‘Harm reduction program’ in Palm Springs will provide services — including a needle exchange — for those living with addiction

A multi-layered program focused on education and disease testing, in addition to offering needle exchange services, will be unveiled in Palm Springs after receiving approval from the California Department of Public Health earlier this month.

The program, administered by DAP Health, aims to assist those in the community battling addiction. It will be the second program of its type in Riverside County.

“We have a mobile clinic that will go around the city of Palm Springs 24 hours a week,” CJ Tobe, DAP Health’s director of community health and sexual wellness, told the CV Independent. “Participants will be bringing in their used drug equipment, including their syringes or their points, and giving them to us to properly dispose.”

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Needle exchange programs have proven controversial in many communities where they are offered. Still, they are vital, Tobe said, in making connections with those battling addiction. Those connections are essential to assuring other services provided through the “harm reduction program” are utilized.

“It’s not just, ‘You give us your used equipment, and we give you new equipment,’” Tobe said. “It’s, ‘Well, what else do you need help with today? Do you need housing? Do you need to talk to a housing case manager? Do you need food? What about medical care? When was the last time you had your blood sugar or blood pressure checked? Do you see a primary-care doctor?’”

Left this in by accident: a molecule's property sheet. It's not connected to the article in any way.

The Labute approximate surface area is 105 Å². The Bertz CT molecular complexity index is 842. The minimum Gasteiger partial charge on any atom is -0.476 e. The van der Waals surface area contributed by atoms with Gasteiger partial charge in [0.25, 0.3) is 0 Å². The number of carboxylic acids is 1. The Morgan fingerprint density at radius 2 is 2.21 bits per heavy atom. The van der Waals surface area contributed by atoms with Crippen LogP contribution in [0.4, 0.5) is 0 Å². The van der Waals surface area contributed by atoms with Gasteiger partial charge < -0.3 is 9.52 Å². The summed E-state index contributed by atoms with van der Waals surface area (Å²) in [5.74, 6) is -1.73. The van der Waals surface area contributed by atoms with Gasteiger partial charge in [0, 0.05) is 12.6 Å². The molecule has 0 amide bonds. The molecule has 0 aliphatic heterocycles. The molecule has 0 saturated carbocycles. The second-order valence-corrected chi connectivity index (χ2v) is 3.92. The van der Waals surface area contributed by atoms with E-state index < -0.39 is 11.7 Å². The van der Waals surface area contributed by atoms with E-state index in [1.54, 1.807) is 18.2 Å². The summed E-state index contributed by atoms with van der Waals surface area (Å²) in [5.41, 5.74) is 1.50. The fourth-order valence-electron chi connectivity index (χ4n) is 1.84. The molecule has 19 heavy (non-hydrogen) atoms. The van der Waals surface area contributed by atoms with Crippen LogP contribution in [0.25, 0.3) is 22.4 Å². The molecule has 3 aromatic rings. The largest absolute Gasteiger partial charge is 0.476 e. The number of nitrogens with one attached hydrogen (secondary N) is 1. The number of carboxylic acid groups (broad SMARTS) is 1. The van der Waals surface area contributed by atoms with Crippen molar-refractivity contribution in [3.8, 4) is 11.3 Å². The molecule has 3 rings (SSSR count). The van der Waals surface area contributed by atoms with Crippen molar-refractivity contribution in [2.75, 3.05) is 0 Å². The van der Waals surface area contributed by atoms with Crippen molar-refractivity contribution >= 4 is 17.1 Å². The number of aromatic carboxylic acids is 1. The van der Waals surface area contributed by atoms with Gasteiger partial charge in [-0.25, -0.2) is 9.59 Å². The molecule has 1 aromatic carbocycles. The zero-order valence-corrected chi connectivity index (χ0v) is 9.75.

Through the program, DAP Health will also distribute Naloxone/Narcan to reverse an overdose and prevent death and Fentanyl test strips for testing drugs before use to decrease the likelihood of overdose.

There is no doubt about the need. The Centers for Disease Control and Prevention estimated 100,000 people in the U.S. died from overdoses during the 12-month period from April 2020 through April 2021. In Riverside County, there has been an 800% increase in fentanyl-related deaths since 2016.

In Palm Springs, it’s estimated that the overdose death rate is 300% higher than the state average. More than 20% of the people interviewed on city streets during the 2020 point-in-time count of homeless individuals reported being addicted to drugs.

“It’s important to remember the dynamics that go into a program like this,” Palm Springs Police Chief Andy Mills said. “That’s what excites me. Not only is DAP Health looking at helping people, but genuinely helping people so they are not destructive to themselves or our community.”

Issues involving the homeless in South Palm Springs, many of them seen using drugs and disposing of needles, have been reported for years. Residents of the city, Downtown landlords, and business owners have expressed anger and frustration, often to no avail.

Tobe acknowledged the stigma around addiction could lead many to reject the idea of programs aimed at helping addicts. But, he said, the science surrounding programs such as the one DAP Health is launching is sound.

“We will do this without stigma or judgment because you cannot treat someone who does not trust you,” he said in a prepared statement released Tuesday. “Harm reduction is an important tactic in DAP Health’s ongoing work to end the HIV epidemic. Work that begins with meeting folks where they are.”


More information: Through the program, DAP Health is providing a phone number (760-992-0453) and email address ([email protected]) for community members to report used syringes or other drug paraphernalia.

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